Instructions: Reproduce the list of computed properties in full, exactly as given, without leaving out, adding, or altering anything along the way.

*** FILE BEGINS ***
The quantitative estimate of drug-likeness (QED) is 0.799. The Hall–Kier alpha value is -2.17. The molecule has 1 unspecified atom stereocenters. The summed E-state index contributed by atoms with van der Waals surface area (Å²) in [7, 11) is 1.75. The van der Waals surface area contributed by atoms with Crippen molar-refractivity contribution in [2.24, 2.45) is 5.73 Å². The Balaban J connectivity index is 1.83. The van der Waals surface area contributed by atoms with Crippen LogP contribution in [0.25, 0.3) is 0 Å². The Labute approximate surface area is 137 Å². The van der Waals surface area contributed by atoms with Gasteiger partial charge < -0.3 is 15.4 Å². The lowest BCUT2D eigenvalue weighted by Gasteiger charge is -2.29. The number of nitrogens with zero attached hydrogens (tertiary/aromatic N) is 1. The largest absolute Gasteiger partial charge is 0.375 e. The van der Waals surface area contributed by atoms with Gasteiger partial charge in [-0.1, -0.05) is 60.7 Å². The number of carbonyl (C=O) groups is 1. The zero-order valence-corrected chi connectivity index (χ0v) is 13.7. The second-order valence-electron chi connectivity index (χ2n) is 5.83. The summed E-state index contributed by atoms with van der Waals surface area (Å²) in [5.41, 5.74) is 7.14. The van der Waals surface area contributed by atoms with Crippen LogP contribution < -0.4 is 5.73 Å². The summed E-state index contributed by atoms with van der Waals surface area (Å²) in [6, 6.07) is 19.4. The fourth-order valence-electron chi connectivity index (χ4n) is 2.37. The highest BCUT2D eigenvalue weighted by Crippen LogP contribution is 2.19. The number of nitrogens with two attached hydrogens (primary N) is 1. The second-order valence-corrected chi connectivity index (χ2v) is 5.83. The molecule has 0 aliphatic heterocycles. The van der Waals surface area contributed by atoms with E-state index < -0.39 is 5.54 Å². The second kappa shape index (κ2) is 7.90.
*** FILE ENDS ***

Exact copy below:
The quantitative estimate of drug-likeness (QED) is 0.799. The Hall–Kier alpha value is -2.17. The molecule has 1 unspecified atom stereocenters. The summed E-state index contributed by atoms with van der Waals surface area (Å²) in [7, 11) is 1.75. The van der Waals surface area contributed by atoms with Crippen molar-refractivity contribution in [2.24, 2.45) is 5.73 Å². The Balaban J connectivity index is 1.83. The van der Waals surface area contributed by atoms with Crippen LogP contribution in [0.25, 0.3) is 0 Å². The Labute approximate surface area is 137 Å². The van der Waals surface area contributed by atoms with Gasteiger partial charge < -0.3 is 15.4 Å². The lowest BCUT2D eigenvalue weighted by Gasteiger charge is -2.29. The number of nitrogens with zero attached hydrogens (tertiary/aromatic N) is 1. The largest absolute Gasteiger partial charge is 0.375 e. The van der Waals surface area contributed by atoms with Gasteiger partial charge in [-0.1, -0.05) is 60.7 Å². The number of carbonyl (C=O) groups is 1. The zero-order valence-corrected chi connectivity index (χ0v) is 13.7. The second-order valence-electron chi connectivity index (χ2n) is 5.83. The summed E-state index contributed by atoms with van der Waals surface area (Å²) in [5.41, 5.74) is 7.14. The van der Waals surface area contributed by atoms with Crippen LogP contribution < -0.4 is 5.73 Å². The summed E-state index contributed by atoms with van der Waals surface area (Å²) in [6, 6.07) is 19.4. The fourth-order valence-electron chi connectivity index (χ4n) is 2.37. The highest BCUT2D eigenvalue weighted by Crippen LogP contribution is 2.19. The number of nitrogens with two attached hydrogens (primary N) is 1. The second-order valence-corrected chi connectivity index (χ2v) is 5.83. The molecule has 0 aliphatic heterocycles. The van der Waals surface area contributed by atoms with E-state index < -0.39 is 5.54 Å². The second kappa shape index (κ2) is 7.90.